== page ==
As to substantial innocence, the Union argues that an employee is substantially innocent when the employee prevails on the "greater and more important" of an agency's charges for substantive reasons. Id. at 8 (citing NAGE Local R5-188, 54 FLRA 1401, 1407 (1998)). The Union emphasizes that the grievant is not required to be "completely innocent or morally blameless" to be substantially innocent. Id. In the Union's view, the Arbitrator's factual findings demonstrate that the grievant is substantially innocent. As to whether the Agency knew or should have known that it would not prevail on the merits, the Union argues that the award is without any support. Id. at 11.
B. Agency's Opposition
As set forth above, the Authority directed the Agency to show cause why its opposition should be considered timely filed. Consistent with our conclusion below, the substance of the opposition is not described here.
IV. Preliminary Issue
The time period for filing an opposition to exceptions to an arbitrator's award with the Authority is 30 days after the date of service of the exceptions on the opposing party. 5 C.F.R. § 2425.1(c). When the exceptions are served by mail, 5 days are added to the time period for filing an opposition. § 2429.22. The date on which an opposition is filed with the Authority is the date the opposition is deposited in the United States mail, the date the opposition is delivered to the Authority in person, or the date the opposition is received by the Authority by commercial delivery. § 2429.21(b).
The Union served its exceptions on the Agency by certified mail on May 8, 2006. Accordingly, the Agency's opposition had to be filed with the Authority no later than June 12, 2006. The Agency filed its opposition with the Authority by commercial delivery on June 14, 2006. As a result, the Authority ordered the Agency to show cause why the Authority should consider the opposition.
In its response to the show-cause order, the Agency claims that it timely served the opposition on the Union and the Arbitrator by placing it in the United States mail on June 12, 2006. The Agency notes that it could have timely filed its opposition with the Authority at the same time by also placing the opposition in the United States mail. The Agency asserts that, instead, it used commercial delivery to deliver the opposition to the Authority more quickly. The Agency maintains that, in these circumstances, the Authority should conclude that the opposition was timely filed or waive the [ v63 p130 ] expired time limit on the grounds that: (1) its choice of commercial delivery for filing was intended to benefit the Authority; (2) noncompliance with the time limit was inadvertent; (3) the Union would not be prejudiced by granting a waiver; and (4) granting a waiver would permit the Authority to resolve this case on the basis of a complete record. Response to Show-Cause Order at 2-4.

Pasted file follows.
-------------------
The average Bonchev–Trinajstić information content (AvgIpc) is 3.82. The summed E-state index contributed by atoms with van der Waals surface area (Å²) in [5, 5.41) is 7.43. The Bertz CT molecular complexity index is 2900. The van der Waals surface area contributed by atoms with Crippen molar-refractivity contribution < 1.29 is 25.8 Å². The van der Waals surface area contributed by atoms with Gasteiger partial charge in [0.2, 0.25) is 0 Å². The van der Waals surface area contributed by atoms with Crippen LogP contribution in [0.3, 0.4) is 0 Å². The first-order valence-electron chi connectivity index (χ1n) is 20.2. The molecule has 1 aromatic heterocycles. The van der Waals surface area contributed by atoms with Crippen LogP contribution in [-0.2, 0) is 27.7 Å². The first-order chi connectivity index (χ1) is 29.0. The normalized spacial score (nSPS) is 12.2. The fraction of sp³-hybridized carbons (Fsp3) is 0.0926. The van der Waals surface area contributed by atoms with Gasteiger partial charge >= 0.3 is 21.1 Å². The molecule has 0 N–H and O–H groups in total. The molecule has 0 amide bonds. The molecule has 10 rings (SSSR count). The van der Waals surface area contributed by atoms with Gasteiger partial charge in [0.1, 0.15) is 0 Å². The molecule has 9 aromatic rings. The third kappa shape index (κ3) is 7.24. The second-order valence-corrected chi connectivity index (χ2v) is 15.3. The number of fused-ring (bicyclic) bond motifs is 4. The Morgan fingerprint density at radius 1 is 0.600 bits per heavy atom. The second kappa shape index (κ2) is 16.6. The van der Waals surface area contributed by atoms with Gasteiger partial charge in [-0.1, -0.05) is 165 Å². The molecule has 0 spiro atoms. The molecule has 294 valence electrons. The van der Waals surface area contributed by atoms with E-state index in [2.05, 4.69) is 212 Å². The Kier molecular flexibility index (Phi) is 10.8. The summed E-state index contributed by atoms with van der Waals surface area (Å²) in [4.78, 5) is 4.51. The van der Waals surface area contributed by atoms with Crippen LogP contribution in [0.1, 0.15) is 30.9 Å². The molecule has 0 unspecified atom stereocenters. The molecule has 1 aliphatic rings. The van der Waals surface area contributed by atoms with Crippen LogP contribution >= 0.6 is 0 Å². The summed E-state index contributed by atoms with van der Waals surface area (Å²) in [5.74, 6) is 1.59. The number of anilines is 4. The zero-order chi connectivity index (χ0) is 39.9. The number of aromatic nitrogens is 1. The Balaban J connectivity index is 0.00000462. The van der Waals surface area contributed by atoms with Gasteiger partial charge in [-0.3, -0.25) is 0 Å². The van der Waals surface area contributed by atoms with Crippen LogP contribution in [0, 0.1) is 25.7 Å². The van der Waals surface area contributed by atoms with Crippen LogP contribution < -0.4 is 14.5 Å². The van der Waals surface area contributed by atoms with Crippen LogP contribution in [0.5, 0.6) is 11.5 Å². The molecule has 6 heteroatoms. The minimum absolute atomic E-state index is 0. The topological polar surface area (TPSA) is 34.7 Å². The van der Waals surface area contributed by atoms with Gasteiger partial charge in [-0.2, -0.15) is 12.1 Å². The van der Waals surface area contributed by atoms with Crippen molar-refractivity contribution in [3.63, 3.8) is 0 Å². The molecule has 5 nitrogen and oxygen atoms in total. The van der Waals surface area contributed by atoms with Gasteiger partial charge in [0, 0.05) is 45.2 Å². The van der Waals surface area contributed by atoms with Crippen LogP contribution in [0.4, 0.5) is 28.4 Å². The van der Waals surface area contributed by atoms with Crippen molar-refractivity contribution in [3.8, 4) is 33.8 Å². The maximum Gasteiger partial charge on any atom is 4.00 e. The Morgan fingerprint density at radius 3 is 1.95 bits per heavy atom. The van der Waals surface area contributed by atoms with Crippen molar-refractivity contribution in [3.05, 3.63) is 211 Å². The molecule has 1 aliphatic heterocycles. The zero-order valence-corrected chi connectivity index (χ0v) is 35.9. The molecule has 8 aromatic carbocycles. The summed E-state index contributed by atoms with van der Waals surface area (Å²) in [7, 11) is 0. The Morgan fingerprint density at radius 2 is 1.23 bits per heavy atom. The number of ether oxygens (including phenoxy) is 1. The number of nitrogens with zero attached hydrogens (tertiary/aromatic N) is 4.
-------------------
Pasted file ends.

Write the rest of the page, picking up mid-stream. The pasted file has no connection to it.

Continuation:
Authority regulations clearly provide that the date of filing by commercial delivery is the date on which the filing is received by the Authority. § 2429.21(b). The Agency concedes that it could have timely filed its opposition by placing the opposition in the United States mail at the same time it timely served the Union and the Arbitrator. Response to Show-Cause Order at 3. Without regard to the Agency's motivations for doing so, the Agency chose, instead, to file with the Authority by commercial delivery. In these circumstances, the Agency fails to establish that a waiver of the expired time limit is warranted. See, e.g., United States Dep't of Veterans Affairs Med. Ctr., Kansas City, Mo., 52 FLRA 282, 284 (1996) (request for waiver of an expired time limit denied when party failed to show that it was unable to timely file with the Authority).
Based on the foregoing, we conclude that the opposition was not timely filed and that the Agency fails to establish extraordinary circumstances warranting a waiver of the expired time limit for filing its opposition to the Union's exceptions to the Arbitrator's award. Accordingly, we do not consider the opposition.
V. Analysis and Conclusions
A. The award is deficient to the extent that the Arbitrator concluded that the grievant is not the prevailing party.
When an exception involves an award's consistency with law, the Authority reviews any question of law raised by the exception and the award de novo. E.g., NTEU Chapter 24, 50 FLRA 330, 332 (1995). In applying the standard of de novo review, the Authority assesses whether the arbitrator's legal conclusion is consistent with the applicable standard of law. E.g., GSA, 61 FLRA at 69.
The standards for an award of attorney fees under § 7701(g)(1) include, among other things, that the employee must be the prevailing party. The Authority applies the definition of "prevailing party" adopted by the Merit Systems Protection Board (MSPB), under which an employee is the prevailing party within the meaning of § 7701(g)(1) when the employee "received an enforceable judgment or settlement which directly benefitted [the employee] at the time of the judgment or settlement." GSA, 61 FLRA at 70 (quoting DiGiulio v. Dep't of the Treasury, 66 MSPR 659, 663 (1995)).
The Arbitrator's merits award vacated the suspension of the grievant, awarded him backpay, and ordered his record purged of all reference to the suspension. As a result of this award, the grievant clearly benefited from an enforceable judgment and, consistent with both the foregoing precedent and the Agency's concession, Exceptions, Exhibit 4, the grievant is the prevailing party. See id. (the grievant was the prevailing party because the award rescinded the grievant's suspension). Consequently, the award is deficient to the extent that the Arbitrator concluded to the contrary.
Accordingly, we conclude that the fee award is contrary to law because the grievant is the prevailing party.